By the time the pigeon came, it was 10:30pm, it came with beet and roselle. My serving was bloody, there was still blood on the pigeon, so I asked the waitress and she said it’s supposed to be 30% cooked and mine does look a bit too raw so she took the dish back and asked the kitchen to redo it. The roselle sauce was very sour, I wonder if they tasted it before serving.
    There was another long wait for the main dish, it only came around 11:15pm. The main dish was the ox tongue, the portion was so small, I can’t understand how it can be called the main dish, there’s no difference from any other pan-fried ox tongue. This dish is another big disappointment.
    The dessert was cucumber slush. It was super sour, can’t imagine how anyone can make anything like this. The other dessert is pineapple, mango and coconut milk.
    In general the restaurant is very small and noisy, I could barely hear my friend, so when the waitress came and explained our dishes, we could only hear half of it.
    The final straw I think came by the fact that there were flie/s in the restaurant and we kept seeing it/them all night, even though we told the waitress about it no one seemed that bothered.
    Summing up – the whole dinner ‘experience’ lasted from 8:30-midnight and we weren’t even full so we had to go for another meal. It’s the worst “fine dining” experience I’ve ever had. Total price of the course is TWD3680, with the whole experience, this is totally overpriced, wasn’t worth the price and time. In the end, the manager waived the charges of our drinks after our complaint, that was only 2 bottles of water and 1 drink. We were hoping for a proper apology when the bill came, but there was nothing, so we paid and left. The service and her attitude is not just unprofessional but it is also unacceptable too.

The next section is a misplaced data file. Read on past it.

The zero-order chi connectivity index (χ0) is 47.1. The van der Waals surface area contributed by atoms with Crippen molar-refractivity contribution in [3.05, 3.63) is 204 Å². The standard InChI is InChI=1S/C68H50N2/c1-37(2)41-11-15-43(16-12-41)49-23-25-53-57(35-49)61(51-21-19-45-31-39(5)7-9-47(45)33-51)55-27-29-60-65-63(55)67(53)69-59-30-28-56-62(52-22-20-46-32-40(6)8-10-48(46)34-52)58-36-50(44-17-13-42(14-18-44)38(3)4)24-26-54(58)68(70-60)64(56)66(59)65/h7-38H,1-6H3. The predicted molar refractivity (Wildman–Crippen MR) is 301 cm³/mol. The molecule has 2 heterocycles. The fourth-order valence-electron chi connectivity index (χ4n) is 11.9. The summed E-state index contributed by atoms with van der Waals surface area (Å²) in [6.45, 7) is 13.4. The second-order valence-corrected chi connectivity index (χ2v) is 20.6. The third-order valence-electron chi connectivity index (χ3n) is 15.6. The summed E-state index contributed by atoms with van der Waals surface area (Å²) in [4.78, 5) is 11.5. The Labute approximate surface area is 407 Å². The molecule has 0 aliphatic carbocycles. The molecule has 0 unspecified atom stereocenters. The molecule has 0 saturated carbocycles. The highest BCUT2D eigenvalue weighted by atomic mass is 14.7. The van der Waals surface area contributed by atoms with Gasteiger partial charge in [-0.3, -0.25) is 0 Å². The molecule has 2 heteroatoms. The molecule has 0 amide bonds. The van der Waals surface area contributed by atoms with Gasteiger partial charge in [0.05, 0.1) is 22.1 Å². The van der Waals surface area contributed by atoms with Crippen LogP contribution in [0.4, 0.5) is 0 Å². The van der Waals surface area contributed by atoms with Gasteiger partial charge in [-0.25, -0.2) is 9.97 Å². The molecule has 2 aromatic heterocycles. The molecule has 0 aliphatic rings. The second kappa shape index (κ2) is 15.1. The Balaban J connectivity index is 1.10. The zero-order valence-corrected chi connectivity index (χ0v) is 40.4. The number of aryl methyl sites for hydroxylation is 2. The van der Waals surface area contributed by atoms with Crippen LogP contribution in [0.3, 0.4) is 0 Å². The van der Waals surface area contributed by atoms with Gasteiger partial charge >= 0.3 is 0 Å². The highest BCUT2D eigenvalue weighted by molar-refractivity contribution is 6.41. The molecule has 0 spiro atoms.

Also, despite the fact that we’ve posted this on FB and IG, there’s been no response from the restaurant, you would think that they would try to defend themselves, but nothing. I feel this further adds to their arrogance and dismissal of customers genuine concerns/feedback.

    • Sorry to hear about your bad experience, Jennifer. Hard for me to comment on it since I wasn’t there, and my experience was quite the opposite. It sounds like the restaurant had a bad day, but they may not have handled it in the best way. Perhaps they will find your comment here and reply.

Submit a comment

Your email address will not be published. Required fields are marked *

This site uses Akismet to reduce spam. Learn how your comment data is processed.